ATmega16 Pin Diagram | ATmega16 Block Diagram & Description

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Launched in 1996, the AVR core combines a rich instruction set with 32 general purpose working registers. All the 32 registers are directly connected to the Arithmetic Logic Unit (ALU), allowing two independent registers to be accessed in one single instruction executed in one clock cycle. The resulting architecture is more code efficient while achieving throughputs up to ten times faster than conventional CISC microcontrollers. AVR microcontrollers find many applications as embedded systems; they are also used in Arduino board designs. Here we go through ATmega16 pin diagram, block diagram, operating mode and features. But before talking about ATmega16 pin diagram, let’s first go through the Atmega16 block diagram.

ATmega16 Block Diagram

ATmega16 block diagram
ATmega16 block diagram

The ATmega16 is a low-power CMOS 8-bit microcontroller based on the AVR enhanced RISC architecture. By executing powerful instructions in a single clock cycle, the ATmega16 achieves throughputs approaching 1 MIPS per MHz allowing the system designer to optimize power consumption versus processing speed.

Features

  • Advanced RISC Architecture
    • 131 Powerful Instructions – Most Single-clock Cycle Execution
    • 32 x 8 General Purpose Working Registers
    • Fully Static Operation
    • Up to 16 MIPS Throughput at 16 MHz
    • On-chip 2-cycle Multiplier
  • High Endurance Non-volatile Memory segments
    • 16 Kbytes of In-System Self-Programmable Flash program memory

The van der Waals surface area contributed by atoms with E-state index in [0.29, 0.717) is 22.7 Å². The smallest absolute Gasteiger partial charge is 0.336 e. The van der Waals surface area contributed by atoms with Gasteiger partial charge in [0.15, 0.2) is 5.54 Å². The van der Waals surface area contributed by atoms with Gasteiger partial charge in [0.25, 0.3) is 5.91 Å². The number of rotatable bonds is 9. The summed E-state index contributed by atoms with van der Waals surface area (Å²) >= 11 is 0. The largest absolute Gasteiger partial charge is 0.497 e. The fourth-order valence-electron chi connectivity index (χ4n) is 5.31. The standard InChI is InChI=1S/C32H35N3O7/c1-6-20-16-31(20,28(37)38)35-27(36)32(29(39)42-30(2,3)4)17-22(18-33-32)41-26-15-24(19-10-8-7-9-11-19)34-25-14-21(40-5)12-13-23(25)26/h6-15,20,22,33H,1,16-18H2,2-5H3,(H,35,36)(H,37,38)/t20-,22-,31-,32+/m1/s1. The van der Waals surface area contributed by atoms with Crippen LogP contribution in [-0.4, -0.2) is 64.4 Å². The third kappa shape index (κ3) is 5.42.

• 512 Bytes EEPROM
    • 1 Kbyte Internal SRAM
    • Write/Erase Cycles: 10,000 Flash/100,000 EEPROM
    • Data retention: 20 years at 85°C/100 years at 25°C(1)
    • Optional Boot Code Section with Independent Lock Bits
    • In-System Programming by On-chip Boot Program
    • True Read-While-Write Operation
    • Programming Lock for Software Security
  • JTAG (IEEE std. 1149.1 Compliant) Interface
    • Boundary-scan Capabilities According to the JTAG Standard
    • Extensive On-chip Debug Support
    • Programming of Flash, EEPROM, Fuses, and Lock Bits through the JTAG Interface
  • Peripheral Features
    • Two 8-bit Timer/Counters with Separate Prescalers and Compare Modes
    • One 16-bit Timer/Counter with Separate Prescaler, Compare Mode, and Capture Mode
    • Real Time Counter with Separate Oscillator
    • Four PWM Channels
    • 8-channel, 10-bit ADC
    • 8 Single-ended Channels
    • 7 Differential Channels in TQFP Package Only
    • 2 Differential Channels with Programmable Gain at 1x, 10x, or 200x
    • Byte-oriented Two-wire Serial Interface
    • Programmable Serial USART
    • Master/Slave SPI Serial Interface
    • Programmable Watchdog Timer with Separate On-chip Oscillator
    • On-chip Analog Comparator
  • Special Microcontroller Features
    • Power-on Reset and Programmable Brown-out Detection
    • Internal Calibrated RC Oscillator
    • External and Internal Interrupt Sources
    • Six Sleep Modes: Idle, ADC Noise Reduction, Power-save, Power-down, Standby and Extended Standby
  • I/O and Packages
    • 32 Programmable I/O Lines
    • 40-pin PDIP, 44-lead TQFP, and 44-pad QFN/MLF
  • Operating Voltages
    • 7V – 5.5V for ATmega16L
    • 5V – 5.5V for ATmega16
  • Speed Grades
    • 0 – 8 MHz for ATmega16L
    • 0 – 16 MHz for ATmega16
  • Power Consumption @ 1 MHz, 3V, and 25°C for ATmega16L
    • Active: 1.1 mA
    • Idle Mode: 0.35 mA
    • Power-down Mode: < 1 µA

Let’s look at the ATmega16 pin diagram in detail.

ATmega16 Pin Diagram & Description

ATmega16 pin diagram
ATmega16 pin diagram

Detailed description of the ATmega16 pin diagram:

Vcc: Digital supply voltage

GND: Ground

Port A (PA7…PA0)

Port A serves as the analog inputs to the A/D Converter. Port A also serves as an 8-bit bi-directional I/O port, if the A/D Converter is not used. Port pins can provide internal pull-up resistors (selected for each bit). The Port A output buffers have symmetrical drive characteristics with both high sink and source capability. When pins PA0 to PA7 are used as inputs and are externally pulled low, they will source current if the internal pull-up resistors are activated. The Port A pins are tri-stated when a reset condition becomes active, even if the clock is not running.